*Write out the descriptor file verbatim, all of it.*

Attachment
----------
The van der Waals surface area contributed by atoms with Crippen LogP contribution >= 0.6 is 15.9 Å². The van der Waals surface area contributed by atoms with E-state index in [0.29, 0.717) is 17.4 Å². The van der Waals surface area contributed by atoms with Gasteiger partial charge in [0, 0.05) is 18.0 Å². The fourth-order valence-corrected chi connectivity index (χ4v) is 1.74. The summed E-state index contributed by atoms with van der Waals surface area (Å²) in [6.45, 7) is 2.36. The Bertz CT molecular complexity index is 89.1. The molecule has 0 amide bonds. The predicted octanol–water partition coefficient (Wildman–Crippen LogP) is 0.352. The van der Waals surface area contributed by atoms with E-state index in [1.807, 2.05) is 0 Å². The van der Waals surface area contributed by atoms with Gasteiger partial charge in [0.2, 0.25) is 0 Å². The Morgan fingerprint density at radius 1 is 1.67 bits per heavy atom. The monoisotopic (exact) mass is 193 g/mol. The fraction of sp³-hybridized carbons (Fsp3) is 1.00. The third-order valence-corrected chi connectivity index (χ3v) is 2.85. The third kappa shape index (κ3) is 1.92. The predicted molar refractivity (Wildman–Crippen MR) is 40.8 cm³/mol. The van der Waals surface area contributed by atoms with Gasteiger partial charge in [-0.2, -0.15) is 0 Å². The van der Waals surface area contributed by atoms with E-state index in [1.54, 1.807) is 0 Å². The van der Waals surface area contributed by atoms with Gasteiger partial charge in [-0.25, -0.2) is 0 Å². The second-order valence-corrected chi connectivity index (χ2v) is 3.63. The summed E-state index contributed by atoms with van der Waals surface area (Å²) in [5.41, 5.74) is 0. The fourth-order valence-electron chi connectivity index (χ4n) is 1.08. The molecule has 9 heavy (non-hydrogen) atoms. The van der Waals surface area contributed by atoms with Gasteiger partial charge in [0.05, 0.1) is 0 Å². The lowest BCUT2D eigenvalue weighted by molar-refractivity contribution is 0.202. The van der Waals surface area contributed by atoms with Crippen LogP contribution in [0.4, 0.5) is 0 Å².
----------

The van der Waals surface area contributed by atoms with Crippen LogP contribution >= 0.6 is 15.9 Å². The van der Waals surface area contributed by atoms with E-state index in [0.29, 0.717) is 17.4 Å². The van der Waals surface area contributed by atoms with Gasteiger partial charge in [0, 0.05) is 18.0 Å². The fourth-order valence-corrected chi connectivity index (χ4v) is 1.74. The summed E-state index contributed by atoms with van der Waals surface area (Å²) in [6.45, 7) is 2.36. The Bertz CT molecular complexity index is 89.1. The molecule has 0 amide bonds. The predicted octanol–water partition coefficient (Wildman–Crippen LogP) is 0.352. The van der Waals surface area contributed by atoms with E-state index in [1.807, 2.05) is 0 Å². The van der Waals surface area contributed by atoms with Gasteiger partial charge in [0.2, 0.25) is 0 Å². The Morgan fingerprint density at radius 1 is 1.67 bits per heavy atom. The monoisotopic (exact) mass is 193 g/mol. The fraction of sp³-hybridized carbons (Fsp3) is 1.00. The third-order valence-corrected chi connectivity index (χ3v) is 2.85. The third kappa shape index (κ3) is 1.92. The predicted molar refractivity (Wildman–Crippen MR) is 40.8 cm³/mol. The van der Waals surface area contributed by atoms with Gasteiger partial charge in [-0.2, -0.15) is 0 Å². The van der Waals surface area contributed by atoms with E-state index in [1.54, 1.807) is 0 Å². The van der Waals surface area contributed by atoms with Gasteiger partial charge in [-0.25, -0.2) is 0 Å². The second-order valence-corrected chi connectivity index (χ2v) is 3.63. The summed E-state index contributed by atoms with van der Waals surface area (Å²) in [5.41, 5.74) is 0. The fourth-order valence-electron chi connectivity index (χ4n) is 1.08. The molecule has 9 heavy (non-hydrogen) atoms. The van der Waals surface area contributed by atoms with Gasteiger partial charge in [0.05, 0.1) is 0 Å². The lowest BCUT2D eigenvalue weighted by molar-refractivity contribution is 0.202. The van der Waals surface area contributed by atoms with Crippen LogP contribution in [0.4, 0.5) is 0 Å².